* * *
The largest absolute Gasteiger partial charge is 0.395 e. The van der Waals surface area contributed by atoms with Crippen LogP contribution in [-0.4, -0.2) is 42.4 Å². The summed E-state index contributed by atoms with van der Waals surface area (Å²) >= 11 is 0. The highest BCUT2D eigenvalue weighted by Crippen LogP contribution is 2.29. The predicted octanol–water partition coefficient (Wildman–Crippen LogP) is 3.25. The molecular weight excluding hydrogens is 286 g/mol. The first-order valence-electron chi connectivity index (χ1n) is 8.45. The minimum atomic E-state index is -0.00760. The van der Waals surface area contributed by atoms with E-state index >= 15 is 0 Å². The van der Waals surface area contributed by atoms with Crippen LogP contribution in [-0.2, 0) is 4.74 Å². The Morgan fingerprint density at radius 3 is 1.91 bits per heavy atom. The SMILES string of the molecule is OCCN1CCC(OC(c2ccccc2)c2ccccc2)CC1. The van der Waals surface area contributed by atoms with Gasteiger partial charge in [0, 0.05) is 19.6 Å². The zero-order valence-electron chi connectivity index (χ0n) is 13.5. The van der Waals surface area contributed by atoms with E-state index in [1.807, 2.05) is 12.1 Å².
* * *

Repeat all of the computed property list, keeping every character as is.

The largest absolute Gasteiger partial charge is 0.395 e. The van der Waals surface area contributed by atoms with Crippen LogP contribution in [-0.4, -0.2) is 42.4 Å². The summed E-state index contributed by atoms with van der Waals surface area (Å²) >= 11 is 0. The highest BCUT2D eigenvalue weighted by Crippen LogP contribution is 2.29. The predicted octanol–water partition coefficient (Wildman–Crippen LogP) is 3.25. The molecular weight excluding hydrogens is 286 g/mol. The first-order valence-electron chi connectivity index (χ1n) is 8.45. The minimum atomic E-state index is -0.00760. The van der Waals surface area contributed by atoms with E-state index >= 15 is 0 Å². The van der Waals surface area contributed by atoms with Crippen LogP contribution in [-0.2, 0) is 4.74 Å². The Morgan fingerprint density at radius 3 is 1.91 bits per heavy atom. The SMILES string of the molecule is OCCN1CCC(OC(c2ccccc2)c2ccccc2)CC1. The van der Waals surface area contributed by atoms with Gasteiger partial charge in [0, 0.05) is 19.6 Å². The zero-order valence-electron chi connectivity index (χ0n) is 13.5. The van der Waals surface area contributed by atoms with E-state index in [1.807, 2.05) is 12.1 Å².